BY NAUSHERWAN AZIZ (MAN/II)
Name: Pouya Moulaie
Country of Origin: Iran
What do you like best about Turkey?
I absolutely adore the weather. It’s a close call between İskender kebab and the weather, but I guess the cloudy days have to win.
Are there any similarities between Turkey and your home country?
Oh, yes! For some reason our officials can handle anything but traffic. I mean, come on, how difficult could some city planning be?
What will you miss most about Bilkent/Turkey?
The people are lovely and very hospitable. The food is amazing and the weather is absolutely gorgeous – at least in my morbid opinion. I can tell you what I won’t miss, though, and that’s the occasional loss of privacy. Too much kindness can sometimes be interpreted as being nosy. For the record, though, I’ve been known as introverted, so I guess that’s entirely on me.
What’s your favorite place on campus, and why?
There’s a Coffee Break on the third floor of the library. Apart from the fact that it’s very remote and almost never crowded, it has the comfiest chairs in the whole of Bilkent, and perhaps even Ankara.
What’s your favorite Turkish food and/or favorite part of Turkish culture?
İskender. Not even a contest. The thing I like most about Turkish culture is people’s acceptance and love of all foreigners. You can’t feel more at home in too many other countries.
Where do you expect to see yourself 10 years from now?
My best-case scenario is working in a dark lab in some remote university’s basement, which, to be honest, I wouldn’t even mind.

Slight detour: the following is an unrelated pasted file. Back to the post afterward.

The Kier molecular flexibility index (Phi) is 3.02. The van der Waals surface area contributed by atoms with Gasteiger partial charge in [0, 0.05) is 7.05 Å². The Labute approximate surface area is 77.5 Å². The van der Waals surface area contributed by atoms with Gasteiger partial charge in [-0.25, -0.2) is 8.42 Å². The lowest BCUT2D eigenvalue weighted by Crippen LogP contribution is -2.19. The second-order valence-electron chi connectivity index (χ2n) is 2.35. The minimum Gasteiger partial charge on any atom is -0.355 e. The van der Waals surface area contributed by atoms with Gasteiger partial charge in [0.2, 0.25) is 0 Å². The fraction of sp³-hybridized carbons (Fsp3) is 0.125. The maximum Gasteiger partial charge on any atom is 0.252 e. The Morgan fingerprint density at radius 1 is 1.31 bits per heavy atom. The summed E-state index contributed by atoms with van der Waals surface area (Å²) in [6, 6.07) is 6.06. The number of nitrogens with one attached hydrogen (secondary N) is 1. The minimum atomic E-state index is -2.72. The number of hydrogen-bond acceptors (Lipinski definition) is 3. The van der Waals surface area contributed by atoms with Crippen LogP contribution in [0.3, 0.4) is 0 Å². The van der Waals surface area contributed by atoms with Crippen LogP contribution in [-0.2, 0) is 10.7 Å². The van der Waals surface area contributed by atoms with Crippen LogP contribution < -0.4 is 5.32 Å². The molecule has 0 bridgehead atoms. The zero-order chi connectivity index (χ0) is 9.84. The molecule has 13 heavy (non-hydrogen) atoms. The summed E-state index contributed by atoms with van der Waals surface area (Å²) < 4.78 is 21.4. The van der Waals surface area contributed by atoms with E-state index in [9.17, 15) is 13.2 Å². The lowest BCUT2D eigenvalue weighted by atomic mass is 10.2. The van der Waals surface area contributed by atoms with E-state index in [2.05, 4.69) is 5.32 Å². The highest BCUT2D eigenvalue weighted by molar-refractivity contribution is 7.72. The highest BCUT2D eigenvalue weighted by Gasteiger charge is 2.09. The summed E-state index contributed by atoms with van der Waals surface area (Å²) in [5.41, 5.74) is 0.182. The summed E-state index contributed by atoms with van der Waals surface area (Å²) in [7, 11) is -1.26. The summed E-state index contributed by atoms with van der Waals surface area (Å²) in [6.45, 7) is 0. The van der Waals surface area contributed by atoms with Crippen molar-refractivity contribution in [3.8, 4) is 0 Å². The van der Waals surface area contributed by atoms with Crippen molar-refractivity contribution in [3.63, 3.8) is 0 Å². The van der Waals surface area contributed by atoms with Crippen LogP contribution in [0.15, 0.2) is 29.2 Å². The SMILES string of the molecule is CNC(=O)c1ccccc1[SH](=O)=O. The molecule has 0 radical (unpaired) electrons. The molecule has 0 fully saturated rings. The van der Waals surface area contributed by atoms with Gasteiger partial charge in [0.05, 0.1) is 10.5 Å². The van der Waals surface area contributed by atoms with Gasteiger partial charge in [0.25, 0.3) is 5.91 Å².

What’s the hardest challenge you’ve handled in Turkey?
Well, there’s a story worth telling. I’m half-Turkish, half-Iranian. When I first came to Turkey I learned that I had a whole branch of family that I’d had no idea even existed. However, due to some bureaucratic complications I went without a visa or any kind of permit for over four years. Being an illegal immigrant in my very own fatherland was a most amusing irony. I sometimes miss the utter thrill that seeing a man in uniform gave me back then out of fear of deportation. Oh, those were the days….
What cities have you visited in Turkey, and which one is your favorite?
Only the trite “tourist choices,” I’m afraid. İstanbul, Ankara, Bursa, Eskişehir, and the northern coast. My favorite by far was a northern village whose name I unfortunately can’t remember. I had the most amazing pide and tea on a cold, damp afternoon there.
Do you have any hidden talents?
I make fantastic pizza dough – not the sauce or anything else, but no one beats my dough. I’ve also been accused of being a good public speaker, which I find ludicrous.
What’s an interesting question or comment you hear frequently about Bilkent/Turkey?
“Do they speak English?” The answer to which is “define English.” There are many interesting comments about Bilkent, but I’m not entirely sure if they’re material for printing.
Describe yourself in three words.
Thin. Introverted. Romantic.
If you could master any skill, which one would you choose, and why?
Making good pizza sauce. My dough is nothing short of perfection, and it deserves something more than the bland, watery, sickly pink mess I call a sauce.